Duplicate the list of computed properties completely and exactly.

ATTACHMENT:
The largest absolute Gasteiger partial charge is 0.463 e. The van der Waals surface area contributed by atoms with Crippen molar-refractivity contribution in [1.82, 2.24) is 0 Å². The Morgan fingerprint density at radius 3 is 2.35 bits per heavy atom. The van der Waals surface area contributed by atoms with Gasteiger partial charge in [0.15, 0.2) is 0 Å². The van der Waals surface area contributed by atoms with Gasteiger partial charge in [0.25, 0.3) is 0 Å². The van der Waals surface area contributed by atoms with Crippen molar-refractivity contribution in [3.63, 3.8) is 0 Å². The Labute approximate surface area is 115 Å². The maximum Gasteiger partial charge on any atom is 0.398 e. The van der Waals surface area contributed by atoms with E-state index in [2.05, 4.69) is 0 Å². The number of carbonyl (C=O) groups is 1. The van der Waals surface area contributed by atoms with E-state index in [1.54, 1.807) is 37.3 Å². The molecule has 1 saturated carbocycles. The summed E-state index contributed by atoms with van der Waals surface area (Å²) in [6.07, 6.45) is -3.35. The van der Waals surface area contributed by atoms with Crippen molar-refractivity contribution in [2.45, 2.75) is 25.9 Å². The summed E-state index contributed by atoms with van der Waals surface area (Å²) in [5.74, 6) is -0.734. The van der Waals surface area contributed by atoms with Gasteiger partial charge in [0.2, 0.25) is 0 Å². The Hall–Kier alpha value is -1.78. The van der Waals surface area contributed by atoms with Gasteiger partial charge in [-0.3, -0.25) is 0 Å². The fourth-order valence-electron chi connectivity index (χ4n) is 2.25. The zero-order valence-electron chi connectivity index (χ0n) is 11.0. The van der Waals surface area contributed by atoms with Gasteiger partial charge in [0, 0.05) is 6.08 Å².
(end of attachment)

The largest absolute Gasteiger partial charge is 0.463 e. The van der Waals surface area contributed by atoms with Crippen molar-refractivity contribution in [1.82, 2.24) is 0 Å². The Morgan fingerprint density at radius 3 is 2.35 bits per heavy atom. The van der Waals surface area contributed by atoms with Gasteiger partial charge in [0.15, 0.2) is 0 Å². The van der Waals surface area contributed by atoms with Gasteiger partial charge in [0.25, 0.3) is 0 Å². The van der Waals surface area contributed by atoms with Crippen molar-refractivity contribution in [3.63, 3.8) is 0 Å². The Labute approximate surface area is 115 Å². The maximum Gasteiger partial charge on any atom is 0.398 e. The van der Waals surface area contributed by atoms with E-state index in [2.05, 4.69) is 0 Å². The number of carbonyl (C=O) groups is 1. The van der Waals surface area contributed by atoms with E-state index in [1.54, 1.807) is 37.3 Å². The molecule has 1 saturated carbocycles. The summed E-state index contributed by atoms with van der Waals surface area (Å²) in [6.07, 6.45) is -3.35. The van der Waals surface area contributed by atoms with Crippen molar-refractivity contribution in [2.45, 2.75) is 25.9 Å². The summed E-state index contributed by atoms with van der Waals surface area (Å²) in [5.74, 6) is -0.734. The van der Waals surface area contributed by atoms with Gasteiger partial charge in [0.2, 0.25) is 0 Å². The Hall–Kier alpha value is -1.78. The van der Waals surface area contributed by atoms with Gasteiger partial charge in [-0.3, -0.25) is 0 Å². The fourth-order valence-electron chi connectivity index (χ4n) is 2.25. The zero-order valence-electron chi connectivity index (χ0n) is 11.0. The van der Waals surface area contributed by atoms with Gasteiger partial charge in [0, 0.05) is 6.08 Å².